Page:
Nuclear Physics

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  1. Quantum Electrodynamics

    Hadrons Leptons
    Baryons Mesons
    Other, short-
    lived particles
    Other, short-
    lived particles
    Tau neutrino
    Muon neutrino
    Electron neutrino

    Elementary particles: Leptons and quarks (some baryons and mesons)

  2. Quantum Chromodynamics (QCD)
    1. There are six flavors of quarks
      Name: Down Up Strange Charm Bottom Top
      Abbr: d u s c b t
      Charge: - 1/3 2/3 - 1/3 2/3 - 1/3 2/3

      Each quark also contains an anti-quark (contains opposite sign)

      down and up quarks: normal everyday matter.

      strange and charm: produced in particle accelerators.

      bottom and top: early part of the big bang, high energy collisions (*Read stellar Nucleosynthesis on page 1005)

      Baryons: three flavors (eg uds)
      this will produce 0 charge.
      Mesons: quark and anti-quark

    2. For each flavor there are colors of quarks
      purple red green

      Color is the interaction that holds the flavors together, will determine the mass of the proton or neutron. The general name for the three colors is called a gluon (Strong Force).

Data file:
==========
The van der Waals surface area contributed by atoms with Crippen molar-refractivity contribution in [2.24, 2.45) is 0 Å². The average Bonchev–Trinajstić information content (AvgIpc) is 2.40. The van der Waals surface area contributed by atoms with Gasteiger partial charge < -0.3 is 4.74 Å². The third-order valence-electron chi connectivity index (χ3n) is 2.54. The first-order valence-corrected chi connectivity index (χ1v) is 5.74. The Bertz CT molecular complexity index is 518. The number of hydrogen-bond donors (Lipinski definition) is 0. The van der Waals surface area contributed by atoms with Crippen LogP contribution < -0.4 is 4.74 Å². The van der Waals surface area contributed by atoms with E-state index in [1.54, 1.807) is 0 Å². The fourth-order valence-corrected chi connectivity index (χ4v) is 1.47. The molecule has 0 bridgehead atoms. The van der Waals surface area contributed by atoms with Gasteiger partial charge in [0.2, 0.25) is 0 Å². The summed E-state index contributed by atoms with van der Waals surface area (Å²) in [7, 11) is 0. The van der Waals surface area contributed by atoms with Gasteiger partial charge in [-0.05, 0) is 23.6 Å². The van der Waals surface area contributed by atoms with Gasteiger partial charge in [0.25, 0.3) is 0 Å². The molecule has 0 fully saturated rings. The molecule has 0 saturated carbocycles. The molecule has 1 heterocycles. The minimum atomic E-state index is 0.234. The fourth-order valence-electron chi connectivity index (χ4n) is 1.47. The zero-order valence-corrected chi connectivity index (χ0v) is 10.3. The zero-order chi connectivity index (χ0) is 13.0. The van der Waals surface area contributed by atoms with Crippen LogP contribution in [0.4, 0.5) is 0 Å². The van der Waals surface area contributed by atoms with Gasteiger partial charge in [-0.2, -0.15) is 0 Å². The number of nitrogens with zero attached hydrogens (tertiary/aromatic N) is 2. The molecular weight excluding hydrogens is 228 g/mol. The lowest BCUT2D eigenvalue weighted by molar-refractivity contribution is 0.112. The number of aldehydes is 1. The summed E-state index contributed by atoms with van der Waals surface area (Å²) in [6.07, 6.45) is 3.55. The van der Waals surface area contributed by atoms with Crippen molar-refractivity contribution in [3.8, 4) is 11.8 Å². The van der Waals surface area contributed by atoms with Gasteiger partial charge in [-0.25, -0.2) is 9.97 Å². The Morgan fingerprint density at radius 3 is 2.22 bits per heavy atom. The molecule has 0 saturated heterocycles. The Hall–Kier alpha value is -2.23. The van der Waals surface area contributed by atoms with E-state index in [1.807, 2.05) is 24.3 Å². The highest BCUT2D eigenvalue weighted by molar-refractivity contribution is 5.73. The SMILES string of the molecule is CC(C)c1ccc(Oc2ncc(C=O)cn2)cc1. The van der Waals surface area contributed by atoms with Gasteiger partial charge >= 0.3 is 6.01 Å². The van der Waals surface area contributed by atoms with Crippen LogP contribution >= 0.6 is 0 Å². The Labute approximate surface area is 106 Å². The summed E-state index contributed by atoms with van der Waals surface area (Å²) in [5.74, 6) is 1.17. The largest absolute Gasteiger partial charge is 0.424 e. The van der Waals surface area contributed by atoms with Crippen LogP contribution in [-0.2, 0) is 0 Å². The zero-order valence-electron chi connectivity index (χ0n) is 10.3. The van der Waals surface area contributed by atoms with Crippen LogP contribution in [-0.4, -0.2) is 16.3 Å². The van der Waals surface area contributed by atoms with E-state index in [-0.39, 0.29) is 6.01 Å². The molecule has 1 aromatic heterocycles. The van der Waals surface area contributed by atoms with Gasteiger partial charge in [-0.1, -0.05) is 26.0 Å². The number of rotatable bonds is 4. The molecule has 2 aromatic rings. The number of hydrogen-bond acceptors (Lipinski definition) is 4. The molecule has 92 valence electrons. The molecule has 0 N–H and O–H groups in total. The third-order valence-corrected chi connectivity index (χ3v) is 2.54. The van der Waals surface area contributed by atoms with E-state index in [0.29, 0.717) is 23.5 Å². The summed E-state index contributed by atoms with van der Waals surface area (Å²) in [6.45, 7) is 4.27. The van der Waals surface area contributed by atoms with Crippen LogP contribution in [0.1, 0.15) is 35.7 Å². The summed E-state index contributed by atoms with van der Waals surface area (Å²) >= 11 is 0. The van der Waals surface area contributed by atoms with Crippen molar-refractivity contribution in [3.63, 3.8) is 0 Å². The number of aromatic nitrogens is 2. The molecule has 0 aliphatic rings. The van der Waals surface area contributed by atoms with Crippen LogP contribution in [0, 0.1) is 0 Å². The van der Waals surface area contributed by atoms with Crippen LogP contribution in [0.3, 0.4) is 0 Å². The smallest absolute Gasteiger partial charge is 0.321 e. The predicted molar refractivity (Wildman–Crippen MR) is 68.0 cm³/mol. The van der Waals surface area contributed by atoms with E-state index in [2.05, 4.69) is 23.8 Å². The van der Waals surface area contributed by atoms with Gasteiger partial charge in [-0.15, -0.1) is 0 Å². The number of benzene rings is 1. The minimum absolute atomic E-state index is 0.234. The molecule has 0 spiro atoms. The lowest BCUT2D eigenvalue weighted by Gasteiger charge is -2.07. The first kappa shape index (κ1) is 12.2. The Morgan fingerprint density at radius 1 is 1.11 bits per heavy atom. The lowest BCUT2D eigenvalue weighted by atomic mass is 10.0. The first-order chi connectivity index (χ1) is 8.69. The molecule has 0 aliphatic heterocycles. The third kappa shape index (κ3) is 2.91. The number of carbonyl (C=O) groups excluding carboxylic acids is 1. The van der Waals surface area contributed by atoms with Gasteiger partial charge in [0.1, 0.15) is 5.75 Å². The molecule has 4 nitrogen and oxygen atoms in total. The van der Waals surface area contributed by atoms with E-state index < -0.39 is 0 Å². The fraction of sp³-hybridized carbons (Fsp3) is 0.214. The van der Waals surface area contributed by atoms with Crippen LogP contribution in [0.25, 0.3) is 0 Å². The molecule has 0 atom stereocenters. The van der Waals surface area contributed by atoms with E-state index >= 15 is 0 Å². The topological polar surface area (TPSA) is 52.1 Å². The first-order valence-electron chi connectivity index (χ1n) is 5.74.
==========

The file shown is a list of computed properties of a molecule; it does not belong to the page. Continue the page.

The top quark is very massive: not created at an existing accelerator because energy is too high.

  3. Binding Energy
    The energy required to decompose a nucleus into its component nucleons. (Weak force disintegration and transmutation) The binding energy will determine nuclear energy (*see page 997 fig 21.2)

    The general ration of protons to neutrons can be summarized as:
    Large nucleus (>Ca) 1.5 neutrons : 1 proton
    Small nucleus 1 neutron : 1 proton

    Four Types of Nuclear decay

    1. Beta Decay
    2. Positron Decay
    3. K-Capture
    4. Alpha Decay

    Alpha Decay
    23892U --> 42He + 23490Th

    Decay: Beta Emission (Beta-minus)
    22888Ra --> 0-1e + 22889Ac

    beta -minus emission

    Decay: Positron Emission
    9344Ru --> 01e + 9343Tc

    positron emission

    K-Capture (capture beta-minus)
    8337Rb + 0-1e --> 8336Kr + X-ray

    k-capture + X-ray

*All page references are from Chemistry Third Edition by Steven S. Zumdahl.

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